Lesson 29 teaches how to emphasize the present continuous tense and how to form imperative statements.
Leyla: Hello and welcome to Learn perisan with Chai and Conversation. WE're so glad that you've joined us!
Matt: Lesson 29 is the last lesson in Unit 3 of Chai and Conversation, the grammar unit
Leyla: In this unit, we've been going over all sorts of different grammar topics, including many of the tenses in the Persian language. In this unit, we're going to go over the present continuous tense, and learn about Imperative verbs.
Matt: Hopefully you've been keeping up with everything we've been learning, but if not, remember that you can always find all of our previous lessons and bonus materials on the website at www.chaiandconversation.com, with CHAI spelled CHAI.
Leyla: And if you've missed it over the past few weeks, we posted a new cultural video about the concept of 'tarof'- it's also on our website, and features Matt acting out several different cultural scenarios. Check it out if you haven't already. But enough of that for now, Matt are you ready to begin the lesson?
Leyla: Great, then let's begin to learn Persian with Chai and Conversation!
The past few lessons, we've been going over the future tense. We learned in lesson 27 that in conversational Persian, you use the same structure to express 'present simple', 'future simple' and the present continuous tense.
To be clear that we are in the middle of something, you add the verb 'to have' or dashtan. So for example, if you are in the middle of eating lunch, you say 'daram nahar meekhoram.
Daram nahar meekhoram.
So again, nahar meekhoram could mean present simple, as in I eat, or future simple as in 'I will eat' or present continuous, as in 'I'm eating'. So the word 'daram' is added simply for emphasis- it is not necessary to express the sentiment. But you will hear it stated this way in conversation, so we'll go over it to make sure you have a good hang of it.
Let's try the continuous present with another verb we learned in detail, and that is 'to come.' The infinitive of 'to come' is amadan
So to say 'I come' in the present tense you say 'meeyam'
Now, this is the colloquial way to conjugate to come in the present tense. In written or formal language, it's would be meeyayam.' But as always, we are sticking with the colloquial. So I come is 'meeyam'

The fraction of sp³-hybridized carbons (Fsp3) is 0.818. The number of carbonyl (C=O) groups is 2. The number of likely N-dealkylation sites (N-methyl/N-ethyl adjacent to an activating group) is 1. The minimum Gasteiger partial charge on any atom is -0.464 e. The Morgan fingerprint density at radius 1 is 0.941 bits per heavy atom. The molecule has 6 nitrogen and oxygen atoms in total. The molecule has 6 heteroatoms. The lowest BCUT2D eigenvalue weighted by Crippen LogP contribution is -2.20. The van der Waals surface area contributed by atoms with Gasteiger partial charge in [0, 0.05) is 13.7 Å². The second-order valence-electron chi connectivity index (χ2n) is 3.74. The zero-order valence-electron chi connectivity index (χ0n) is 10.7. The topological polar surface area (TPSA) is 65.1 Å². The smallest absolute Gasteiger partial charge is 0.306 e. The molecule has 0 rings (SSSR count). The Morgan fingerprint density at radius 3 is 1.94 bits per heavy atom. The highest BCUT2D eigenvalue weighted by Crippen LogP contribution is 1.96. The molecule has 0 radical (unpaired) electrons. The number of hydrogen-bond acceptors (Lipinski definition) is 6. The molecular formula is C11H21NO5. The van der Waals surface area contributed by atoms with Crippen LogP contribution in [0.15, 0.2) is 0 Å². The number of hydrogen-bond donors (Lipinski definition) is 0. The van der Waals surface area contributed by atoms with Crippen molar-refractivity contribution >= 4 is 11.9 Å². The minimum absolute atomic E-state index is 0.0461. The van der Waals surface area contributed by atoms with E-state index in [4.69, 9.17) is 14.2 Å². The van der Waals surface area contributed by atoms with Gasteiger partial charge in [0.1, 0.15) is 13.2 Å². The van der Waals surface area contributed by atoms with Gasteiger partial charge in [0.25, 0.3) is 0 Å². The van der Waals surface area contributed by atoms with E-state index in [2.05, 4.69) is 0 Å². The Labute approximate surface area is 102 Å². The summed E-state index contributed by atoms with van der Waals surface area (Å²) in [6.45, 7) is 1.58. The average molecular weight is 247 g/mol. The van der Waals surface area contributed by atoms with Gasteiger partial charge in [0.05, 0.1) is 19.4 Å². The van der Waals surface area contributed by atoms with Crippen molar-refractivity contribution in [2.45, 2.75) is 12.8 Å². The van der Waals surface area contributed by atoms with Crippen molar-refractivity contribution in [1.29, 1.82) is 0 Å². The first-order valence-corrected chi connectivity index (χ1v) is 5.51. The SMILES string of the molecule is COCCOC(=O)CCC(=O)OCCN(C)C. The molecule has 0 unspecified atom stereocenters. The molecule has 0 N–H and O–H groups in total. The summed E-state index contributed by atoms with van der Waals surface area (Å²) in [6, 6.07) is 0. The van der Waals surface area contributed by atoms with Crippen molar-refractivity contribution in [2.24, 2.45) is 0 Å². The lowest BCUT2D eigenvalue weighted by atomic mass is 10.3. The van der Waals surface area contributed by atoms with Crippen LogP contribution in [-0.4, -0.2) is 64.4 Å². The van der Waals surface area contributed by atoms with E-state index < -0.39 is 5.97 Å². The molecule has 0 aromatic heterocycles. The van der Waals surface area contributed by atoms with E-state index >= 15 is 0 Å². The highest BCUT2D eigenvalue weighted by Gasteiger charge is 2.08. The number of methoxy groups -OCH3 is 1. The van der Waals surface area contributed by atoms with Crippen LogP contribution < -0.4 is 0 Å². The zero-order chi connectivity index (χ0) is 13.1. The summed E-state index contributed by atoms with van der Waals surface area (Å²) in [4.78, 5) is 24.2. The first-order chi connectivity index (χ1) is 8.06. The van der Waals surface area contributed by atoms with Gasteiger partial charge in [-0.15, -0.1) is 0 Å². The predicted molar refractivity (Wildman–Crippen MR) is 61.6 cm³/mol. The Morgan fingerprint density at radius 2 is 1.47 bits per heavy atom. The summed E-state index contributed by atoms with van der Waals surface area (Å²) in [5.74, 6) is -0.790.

So to say I am coming you say 'daram meeyam'
So what if you want to ask someone 'are you coming?' For this, we have to remember the you form of to have. So let's go over the present conguations of to have. WE went over this in lesson 22, but let's review.
I have, as we said before is 'daram'
You have informal is daree
He or she has is dare
We have is dareem
You have, formal, is dareen
They have is daran
Now, we also went over the present tense conjugations for 'to come' in lesson 27, because we said this was an important verb that would be used over and over again. The colloquial conjugations for this verb are a bit odd, because the colloquial present stem of amadan is simply 'aaa'. So if you remember from lesson 27, the conjugation for you, informal, come in the present tesne is 'meeyay'.
Again, this is the conversational conjugation. As you know, the personal ending for you informal is ee, so really, it should be 'meeyayee,' but in conversation, it's said as 'meeyay'
So to ask are you coming? In the present continuous, you say 'daree meeyay?'
So you conjugate both the first and last word. Daree meeyay? Are you coming? Daree meeyay?
To say he or she is coming, you say 'dare meeyad'
So to say we are coming, you say 'dareem meeyaym'.
You, formal, are coming is 'dareen meeyayn'
And finally, they are coming is 'daran meeyan'
So again, the verb 'to have' is not completely necessary, it's only to emphasize the fact that this is taking place continuously at the moment. Let's go back to the first example, and practice with that verb. How, again, do you say 'I am eating'
Perfect, I am eating, daram meekhoram. How would you you are eating, informal?
Great, exactly. How about he or she is eating?
Dareh meekhoreh. Perfect. So it's easy because the same ending must be given to both of the verbs. Hopefully you're picking that up. So we are eating?
Yes. Dareem meekhoreem. You are eating, formal.
Great, dareen meekhoreen. And finally they are eating?
Right, daran meekhoran.
Ok, moving on- One last thing we are going to cover in the grammar unit is how to express the imperative. Imperative sentences are ones in which you make requests or commands. For example, Sit, please, is an imperative sentence. Let's go over how to say this in Persian. First of all, the infinitive of 'to sit' is neshastan
So the imperative uses the present stem of a word, and as we very well know, present stems in the Persian language are irregular. So the present stem of neshastan is sheen
So, let's use this to say 'I sit' just for practice. Again, Matt, how do you construct the present tense of a verb.
You add the prefix 'mee' to the present stem, and end it with a personal ending.